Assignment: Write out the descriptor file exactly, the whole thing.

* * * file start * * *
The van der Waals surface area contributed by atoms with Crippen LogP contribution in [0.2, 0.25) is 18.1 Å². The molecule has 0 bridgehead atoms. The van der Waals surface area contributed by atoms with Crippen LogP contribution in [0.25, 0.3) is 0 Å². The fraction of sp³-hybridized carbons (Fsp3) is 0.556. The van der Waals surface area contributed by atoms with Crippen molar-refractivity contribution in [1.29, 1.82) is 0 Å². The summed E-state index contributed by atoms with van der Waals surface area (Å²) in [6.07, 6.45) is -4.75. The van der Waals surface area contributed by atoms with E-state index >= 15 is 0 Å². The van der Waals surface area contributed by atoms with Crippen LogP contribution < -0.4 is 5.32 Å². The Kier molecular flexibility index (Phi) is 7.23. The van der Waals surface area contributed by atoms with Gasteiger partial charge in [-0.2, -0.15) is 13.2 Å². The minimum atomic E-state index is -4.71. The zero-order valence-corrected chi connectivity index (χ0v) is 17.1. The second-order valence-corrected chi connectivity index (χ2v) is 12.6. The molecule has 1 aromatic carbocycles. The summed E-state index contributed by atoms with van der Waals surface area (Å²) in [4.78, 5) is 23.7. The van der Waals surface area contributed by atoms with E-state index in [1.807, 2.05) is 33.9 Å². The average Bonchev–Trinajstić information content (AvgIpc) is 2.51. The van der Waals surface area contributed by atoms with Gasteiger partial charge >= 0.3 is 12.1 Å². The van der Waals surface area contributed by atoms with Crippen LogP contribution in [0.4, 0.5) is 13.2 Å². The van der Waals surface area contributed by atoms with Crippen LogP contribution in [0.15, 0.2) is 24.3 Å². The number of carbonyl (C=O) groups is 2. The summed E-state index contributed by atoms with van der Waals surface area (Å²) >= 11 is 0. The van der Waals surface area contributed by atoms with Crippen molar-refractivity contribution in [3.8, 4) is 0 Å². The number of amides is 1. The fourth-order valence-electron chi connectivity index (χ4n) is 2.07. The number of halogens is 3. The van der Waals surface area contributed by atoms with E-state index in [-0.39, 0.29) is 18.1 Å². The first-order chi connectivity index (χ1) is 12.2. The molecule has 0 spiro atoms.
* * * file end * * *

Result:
The van der Waals surface area contributed by atoms with Crippen LogP contribution in [0.2, 0.25) is 18.1 Å². The molecule has 0 bridgehead atoms. The van der Waals surface area contributed by atoms with Crippen LogP contribution in [0.25, 0.3) is 0 Å². The fraction of sp³-hybridized carbons (Fsp3) is 0.556. The van der Waals surface area contributed by atoms with Crippen molar-refractivity contribution in [1.29, 1.82) is 0 Å². The summed E-state index contributed by atoms with van der Waals surface area (Å²) in [6.07, 6.45) is -4.75. The van der Waals surface area contributed by atoms with E-state index >= 15 is 0 Å². The van der Waals surface area contributed by atoms with Crippen LogP contribution < -0.4 is 5.32 Å². The Kier molecular flexibility index (Phi) is 7.23. The van der Waals surface area contributed by atoms with Gasteiger partial charge in [-0.2, -0.15) is 13.2 Å². The minimum atomic E-state index is -4.71. The zero-order valence-corrected chi connectivity index (χ0v) is 17.1. The second-order valence-corrected chi connectivity index (χ2v) is 12.6. The molecule has 1 aromatic carbocycles. The summed E-state index contributed by atoms with van der Waals surface area (Å²) in [4.78, 5) is 23.7. The van der Waals surface area contributed by atoms with E-state index in [1.807, 2.05) is 33.9 Å². The average Bonchev–Trinajstić information content (AvgIpc) is 2.51. The van der Waals surface area contributed by atoms with Gasteiger partial charge >= 0.3 is 12.1 Å². The van der Waals surface area contributed by atoms with Crippen LogP contribution in [0.4, 0.5) is 13.2 Å². The van der Waals surface area contributed by atoms with Crippen LogP contribution in [0.15, 0.2) is 24.3 Å². The number of carbonyl (C=O) groups is 2. The summed E-state index contributed by atoms with van der Waals surface area (Å²) >= 11 is 0. The van der Waals surface area contributed by atoms with Crippen molar-refractivity contribution in [3.8, 4) is 0 Å². The number of amides is 1. The fourth-order valence-electron chi connectivity index (χ4n) is 2.07. The number of halogens is 3. The van der Waals surface area contributed by atoms with E-state index in [-0.39, 0.29) is 18.1 Å². The first-order chi connectivity index (χ1) is 12.2. The molecule has 0 spiro atoms.